I could see the water, then I could see the land and then I could see all the fortifications. And I thought, what in the hell am I doing here?
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I was with the 1st Canadian Parachute Battalion. I was born in Scotland in 1922. I was in an orphanage most of my life. My parents had passed on, so when I left school, I got the opportunity to either join the British navy or come to Canada. I had an uncle in Canada, so I thought it was best to come to Canada. So I came to Canada in 1938 and to Manitoba on a farm; and I worked on the farm for a few years and then, as the war started, I decided I should join up. So I joined up in January 1943.
I joined up in Winnipeg and took my basic training in [No. 103 Canadian Army (Basic) Training Centre] Winnipeg and then went to [Camp] Shilo, Manitoba, for the advanced training. At that time, Canadian Parachute Battalion had come from Fort Benning [Georgia] up to train at Shilo, so I decided to join the paratroops. I was with C Company; and C Company’s role on D-Day was we had to go in ahead of the main battalion and secure the drop zone. So we went in about midnight on the sixth of June and C Company flew in [Armstrong Whitworth] Albemarles [medium bombers turned transport aircraft], which is another obsolete British bomber. They would only take 10 paratroopers at a time.
But the idea, I think, was to fool the Germans by coming in in old bombers and dropping paratroops. They were supposed to be 100 of us land in the one place and then go about our job. But with the people shooting at the aircraft, they flew all over the place and there was only 30 of us really got to where we were supposed to be.
Whether we cleared the drop zone or not for the battalion coming in, I don’t know. It was just a complete mish-mash. Nobody seemed to know what they were doing. But actually, we did know what we were doing because we accomplished our mission. Then the battalion came in and we took up our stationary position in the high ground on the east end of the beachhead and, of course, D-Day started that morning and the troops came in by sea.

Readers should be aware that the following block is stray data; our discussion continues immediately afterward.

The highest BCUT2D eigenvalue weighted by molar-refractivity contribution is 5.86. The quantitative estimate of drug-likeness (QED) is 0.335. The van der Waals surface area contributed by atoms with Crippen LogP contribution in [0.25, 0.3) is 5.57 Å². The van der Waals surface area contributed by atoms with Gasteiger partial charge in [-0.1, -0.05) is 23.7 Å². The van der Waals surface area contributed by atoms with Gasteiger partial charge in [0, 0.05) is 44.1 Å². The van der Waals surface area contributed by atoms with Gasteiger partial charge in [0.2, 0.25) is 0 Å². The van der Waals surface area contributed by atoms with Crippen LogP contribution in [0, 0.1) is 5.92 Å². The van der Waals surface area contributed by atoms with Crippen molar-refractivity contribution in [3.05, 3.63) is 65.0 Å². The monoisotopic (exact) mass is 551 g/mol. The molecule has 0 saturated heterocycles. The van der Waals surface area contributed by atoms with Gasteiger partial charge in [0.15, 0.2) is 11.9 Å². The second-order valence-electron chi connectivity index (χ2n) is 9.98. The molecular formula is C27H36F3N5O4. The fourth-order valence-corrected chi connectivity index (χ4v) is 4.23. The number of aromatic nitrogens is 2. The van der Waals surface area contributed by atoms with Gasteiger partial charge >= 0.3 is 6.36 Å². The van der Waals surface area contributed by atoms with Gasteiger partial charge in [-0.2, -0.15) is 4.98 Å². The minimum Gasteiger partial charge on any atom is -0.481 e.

Of course, being a private, we never really knew the big story, the whole story, like what we were supposed to be doing. You know that after it’s all over, but we got on, our company like I say, went in half an hour ahead of the main forces, so we took off from a different airport in England than the main battalion. But I remember, I was supposed to be first out of our plane and you jump out a hole in the floor, which is about six feet long. Like I said, there was only ten people in that plane and there is windows in the back of Albermarles, so I did see out a little during the trip across the [English] Channel. And you could see all the ships down below.
But once we got into, coming near the coast, of course, our drop zone was quite close to the coast. I had to kneel in the back of the plane on the edge of the hole with my hands on each side, facing up to the pilot and I could see everything. I could see the water, then I could see the land and then I could see all the fortifications. And I thought, what in the hell am I doing here? You know, because we’re coming in about 500 feet, we’re very low, because you never jump high. It’s the only means to getting onto the ground. So we’re coming in at 500 feet, so you could see everything that was happening. But as soon as we were across the gun fortification, it was time to go, so I just pulled my arms in; and you roll headfirst out and you’re gone into the ground. Your chute opens and you land right away, from 500 feet you do.
In wartime, there’s really no good times. We had our good times in England, yes, when you’re not fighting at all, but as soon as you get over to Europe and you start fighting, there is really no good times after that.